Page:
Concern for Arafat May Not Go Deep
For almost four decades, Yasser Arafat has been lionized as the symbol of the Palestinians’ struggle for liberation. But as he lies, reportedly near death, in a Paris hospital, sorrow among Arabs appears faint, and in some quarters there is a sense of relief.
Regional analysts say Arafat became a leader who held on to power too long, and whose passing might provide a fresh opportunity to advance peace with Israel and the Palestinian cause.
French medical officials and the Palestinian delegation in Paris said there was no change Sunday in the condition of the 75-year-old leader, but there were suggestions that those around him believed he was very close to death.
Palestinian sources said Sunday that Palestinian Authority Prime Minister Ahmed Korei was to travel to Paris today, accompanied by Mahmoud Abbas, the former premier who has emerged as the top official in Arafat’s absence, and Foreign Minister Nabil Shaath.
But the visit appeared in question after Arafat’s wife said in an emotional television interview today that the top Palestinian officials’ visit to her husband was an attempt to “bury [him] alive.”
“I appeal to you to be aware of the scope of the conspiracy. They are trying to bury Abu Amr alive,” Suha Arafat said on Al Jazeera satellite television, using her husband’s nom de guerre.
Israeli media had reported that it was likely Arafat would be taken off any life-support machines during the high-level visit.
Earlier Sunday, senior Palestinian officials gathered in Arafat’s battle-scarred compound in the West Bank town of Ramallah and approved a plan for restoring law and order in the West Bank and Gaza Strip.
Although the initiative was formulated some time ago after factional fighting, it represented the first major decision by the Palestinian leadership since Oct. 29, when Arafat was airlifted to Paris for medical treatment.
In Israel, senior officials Sunday reiterated their intention to deny Arafat’s reported wish to be buried in Jerusalem. They said plans were being made for the funeral to be held in the Gaza Strip. Israeli media reports quoted Defense Minister Shaul Mofaz as telling a closed-door Cabinet session that the army had all but completed its preparations for the event.
Mofaz also said it appeared that the Palestinian leadership was taking measures to quell any violence that might arise with the funeral or a transfer of power.
After a weekend of near-silence from French officials, Foreign Minister Michel Barnier told the LCI television network that Arafat was alive, but “in a very serious condition.... I would say it is a very complex condition, very serious, and stable.”
If there are mixed feelings about Arafat’s anticipated death, it reflects “a striving for fresh air in the region,” said Mohammed Sayed Said, an Egyptian political scientist at Cairo’s Al Ahram Center for Political and Strategic Studies.
Over the years, Said said, Arafat had clashed with many, if not most, Arab governments and irritated his supporters with his style and his desire to maintain control over all aspects of Palestinian life. Countries that financed his movement for a Palestinian state, such as Kuwait and Saudi Arabia, at times found Arafat to openly oppose their policies, he said.
“He was certainly never a lackey to Egypt, or any other Arab country for that matter,” he said. “Nevertheless, he was recognized by all countries as the undisputed leader for the Palestinians.”
A smooth transition to a more predictable Palestinian leader might be more “comfortable” for a country such as Egypt, he said.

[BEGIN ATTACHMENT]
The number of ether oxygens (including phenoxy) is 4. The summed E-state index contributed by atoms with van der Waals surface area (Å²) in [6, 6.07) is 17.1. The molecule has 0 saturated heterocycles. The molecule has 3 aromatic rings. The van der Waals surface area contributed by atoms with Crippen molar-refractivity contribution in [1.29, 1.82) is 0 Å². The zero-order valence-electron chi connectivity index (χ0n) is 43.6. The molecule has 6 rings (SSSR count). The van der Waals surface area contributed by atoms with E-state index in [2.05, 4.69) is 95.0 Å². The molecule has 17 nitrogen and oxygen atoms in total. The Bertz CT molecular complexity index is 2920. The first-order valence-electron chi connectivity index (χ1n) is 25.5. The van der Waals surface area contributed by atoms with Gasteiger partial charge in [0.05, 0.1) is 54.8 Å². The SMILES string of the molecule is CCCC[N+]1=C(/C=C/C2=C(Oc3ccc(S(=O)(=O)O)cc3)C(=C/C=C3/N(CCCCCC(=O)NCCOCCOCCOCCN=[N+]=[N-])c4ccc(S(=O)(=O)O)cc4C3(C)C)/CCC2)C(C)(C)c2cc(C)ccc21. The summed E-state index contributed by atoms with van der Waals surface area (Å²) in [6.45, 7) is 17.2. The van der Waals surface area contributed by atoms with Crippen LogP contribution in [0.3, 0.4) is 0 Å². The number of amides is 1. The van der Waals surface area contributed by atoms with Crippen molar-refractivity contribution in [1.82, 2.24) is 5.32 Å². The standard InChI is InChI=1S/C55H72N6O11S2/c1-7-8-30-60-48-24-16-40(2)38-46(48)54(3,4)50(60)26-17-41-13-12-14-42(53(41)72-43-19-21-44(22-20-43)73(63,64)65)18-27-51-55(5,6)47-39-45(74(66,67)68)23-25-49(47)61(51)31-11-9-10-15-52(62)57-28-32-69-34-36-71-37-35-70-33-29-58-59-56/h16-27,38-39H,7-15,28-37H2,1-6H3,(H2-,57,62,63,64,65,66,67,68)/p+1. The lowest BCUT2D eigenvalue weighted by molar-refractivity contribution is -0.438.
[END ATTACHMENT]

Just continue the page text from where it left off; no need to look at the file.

Said said Arafat would be mourned, but that it would be a mourning by Arabs for “their own tragedies” over the last 40 years -- their defeats and failure to recover territory from Israel.
“I personally never ceased to criticize him,” Said said of Arafat. “But I, too, will be mourning him in that sense.”
Walid Kazziha, a political science professor at the American University of Cairo, said he expected no change in sympathy toward Palestinians once Arafat is gone.
He said that Arafat’s reputation had been tarnished in recent years by allegations of corruption and former President Clinton’s accusations that he had hindered the peace process.
“In spite of that, people held Arafat in rather high esteem,” Kazziha said. “Of course, some will say that he has outlived his time. Most Arab leaders have outlived their time, and change and reform is required.
“And I guess his departure without having a state, there is a personal tragedy in it. But from my point of view, I think he has achieved a lot.”
Arafat managed to unite a people physically and ideologically fragmented after 1948, and get them to focus on a single demand for a Palestinian state, Kazziha said. “He established a Palestinian national sentiment and almost created a nation out of refugees,” he said.
Stressing that the Palestinians “now have a foothold,” he says Arafat “is someone who started with nothing and ended up with something -- maybe not what everybody expected or wanted, but it was a good start.”
Abdallah abu Romman, editor in chief of the independent weekly newspaper Al Miraa in Jordan, was more critical. He accused Arafat of helping to engineer much of the Palestinians’ misfortune by his mistakes and his refusal to relinquish power.
“His main goal was to make sure he was the No. 1 guy,” Romman said. “He turned the Palestinian movement into a bunch of gangs.”
With Arafat out of the picture, he said, the United States could assume a more conciliatory role and push Israel to make concessions for a Palestinian state.
Some Arabs now see Arafat as irrelevant. Businessman Tawfic Hathat, 37, said Arafat was “like a logo, like a generic symbol for the whole cause. I haven’t heard anything about him for months -- not until he got sick.”
Times staff writers Ashraf Khalil in Amman, Jordan, Sebastian Rotella in Paris and Laura King in Jerusalem and Reuters news service contributed to this report.